Enveloped in Haussner's art

Michael Kernan

January 22, 1993|By Michael Kernan

A FRIEND of mine who runs a major art gallery in New York said the other day he'd heard there was this amazing restaurant in Baltimore that had paintings all over the walls.

Well, that was easy. It was Haussner's, of course. More than a restaurant, the pride of Eastern Avenue has been a local landmark ever since the late William Henry Haussner -- a newcomer from Bavaria -- founded it 67 years ago. He married another immigrant from Germany, Frances Wilke, in 1935, and Mrs. Haussner, now 83, still drops in at the place every week. She was a pioneer aviatrix, among other things.

But that's another story. What interests me are those 700-plus paintings. Does anyone ever really look at them? I mean really? They cover every conceivable vertical surface in the two huge zTC dining rooms, the stag bar next door and the cavernous museum upstairs. And that's less than three-fourths of the collection.

For half a century the Haussners bought paintings at auctions and from estates, ranging from 3 by 4 inches to an 18,000-square-foot panorama of a World War I parade. That is close to half an acre, and most of it is now in Kansas City. Two small sections, each about 30 feet by 10 feet, remain here.

The staff won't say how much the collection is worth. It is heavily guarded, naturally. In any event, it's not for sale.

But I can tell you I saw in a single pass: a superb Bierstadt of Lake Louise, not the artist's biggest canvas but not small either, and surely worth five or six figures all by itself; a Van Dyck portrait, a Gainsborough and a marvelous 14th century head of St. Dominic.

Some other names that I didn't Haussner's is a cornucopia, so very American in its insistence that quantity is quality that it dazzles.

find but that are among the 409 listed on the menu: Barye, Boucher, Durer, Homer, Inness, Lely, Millet, Hiram Powers, Romney, Rembrandt, Turner and Whistler.

I'm not even going to mention the statues, from the miniature to the heroic, or the cabinets full of vases, Venetian glass, Boehme figurines, cameos, goblets and candelabra, or the long rows of antique Sevres chinaware in nooks too small for paintings, or the ship models, assorted plaques, Roman (copy) portrait busts and Russian Byzantine icons, or the yard-tall beer stein. Nor will we stray for long into the men's bar, decorated by somewhat more pubic nudes, 68 that I counted.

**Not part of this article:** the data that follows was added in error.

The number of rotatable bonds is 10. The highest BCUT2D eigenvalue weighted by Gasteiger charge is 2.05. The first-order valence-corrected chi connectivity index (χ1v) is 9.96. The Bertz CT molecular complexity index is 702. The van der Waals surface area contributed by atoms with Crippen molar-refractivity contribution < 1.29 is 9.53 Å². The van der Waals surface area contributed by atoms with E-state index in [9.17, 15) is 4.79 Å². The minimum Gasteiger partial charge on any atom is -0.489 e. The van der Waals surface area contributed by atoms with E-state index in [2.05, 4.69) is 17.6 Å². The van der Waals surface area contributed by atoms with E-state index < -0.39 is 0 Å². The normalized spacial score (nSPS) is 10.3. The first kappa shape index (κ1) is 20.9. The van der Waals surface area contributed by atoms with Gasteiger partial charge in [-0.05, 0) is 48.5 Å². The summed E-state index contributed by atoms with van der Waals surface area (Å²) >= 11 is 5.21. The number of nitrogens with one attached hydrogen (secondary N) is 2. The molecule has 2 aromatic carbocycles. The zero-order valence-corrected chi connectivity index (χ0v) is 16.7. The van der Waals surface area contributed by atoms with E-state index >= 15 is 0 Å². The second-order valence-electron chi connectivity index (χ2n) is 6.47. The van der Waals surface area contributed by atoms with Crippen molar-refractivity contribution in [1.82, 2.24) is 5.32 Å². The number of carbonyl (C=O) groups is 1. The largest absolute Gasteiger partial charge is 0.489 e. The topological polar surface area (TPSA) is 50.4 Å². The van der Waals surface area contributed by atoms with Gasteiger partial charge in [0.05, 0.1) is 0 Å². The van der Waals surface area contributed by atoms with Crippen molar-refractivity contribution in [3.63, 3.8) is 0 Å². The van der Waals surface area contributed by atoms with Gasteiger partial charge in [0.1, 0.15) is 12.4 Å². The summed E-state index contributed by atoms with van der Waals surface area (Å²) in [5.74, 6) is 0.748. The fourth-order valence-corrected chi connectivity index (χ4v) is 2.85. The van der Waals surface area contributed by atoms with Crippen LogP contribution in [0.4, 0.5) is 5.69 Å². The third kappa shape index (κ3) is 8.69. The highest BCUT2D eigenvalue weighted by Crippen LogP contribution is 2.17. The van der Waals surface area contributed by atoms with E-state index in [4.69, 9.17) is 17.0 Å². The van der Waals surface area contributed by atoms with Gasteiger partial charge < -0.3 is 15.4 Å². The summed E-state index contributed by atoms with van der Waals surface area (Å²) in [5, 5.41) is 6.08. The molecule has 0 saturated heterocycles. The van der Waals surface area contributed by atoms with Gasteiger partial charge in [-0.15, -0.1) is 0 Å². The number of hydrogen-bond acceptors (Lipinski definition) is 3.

Haussner's is a cornucopia, so very American in its insistence that quantity is quality that it dazzles by its sheer plenty.

Here are colorful Italian peasants flirting; there some Sicilian urchins play a game. Next door, a village celebration, a Dutch girl mooning by the sea, a cradle on the hearth. Across the way are comic bishops sneaking a snootful, blue-eyed girls in white playing with doves, a beauty disrobing for bed. And things to eat: grapes, apples, peaches, game fowl, beefsteak, cheese. And animals: cows, horses, sheep, rabbits, goats, geese, dogs, cats. And schools: Barbizon, Dutch, French, Italian, all of them busily producing landscapes, seascapes, cloudscapes, Venice scenes, Paris scenes, battle scenes, beaches, forests, meadows, pastures, villages, vales, dells and probably swamps, though I couldn't swear to it.

I spotted a George Washington portrait that looked like a Gilbert Stuart until I got close and saw that the nose was wrong. Coming even closer I found that it was by Stuart, all right, but a Jane Stuart.

Along a clerestory are ranged at least a dozen identical-sized oils each showing a slightly different aspect of 19th century Paris boulevards. They look like Alfred Sisley or Childe Hassam but turn out to be by one Edouard Cortes.

It is hard to concentrate in here. I am being stared at by a "September Morn" nude.

Now I seem to be spying on a bunch of funny monks. Look out, here come more peasants. And what's in this glass counter?

"You having dessert, hon?" the waitress asks.

There are 36 of them listed on the menu. "I'll have the chocolate macaroon whipped cream pie."

Who said that? Did I say that? I better get out of here while I can still fit through the door.

Michael Kernan lives not far from Haussner's.

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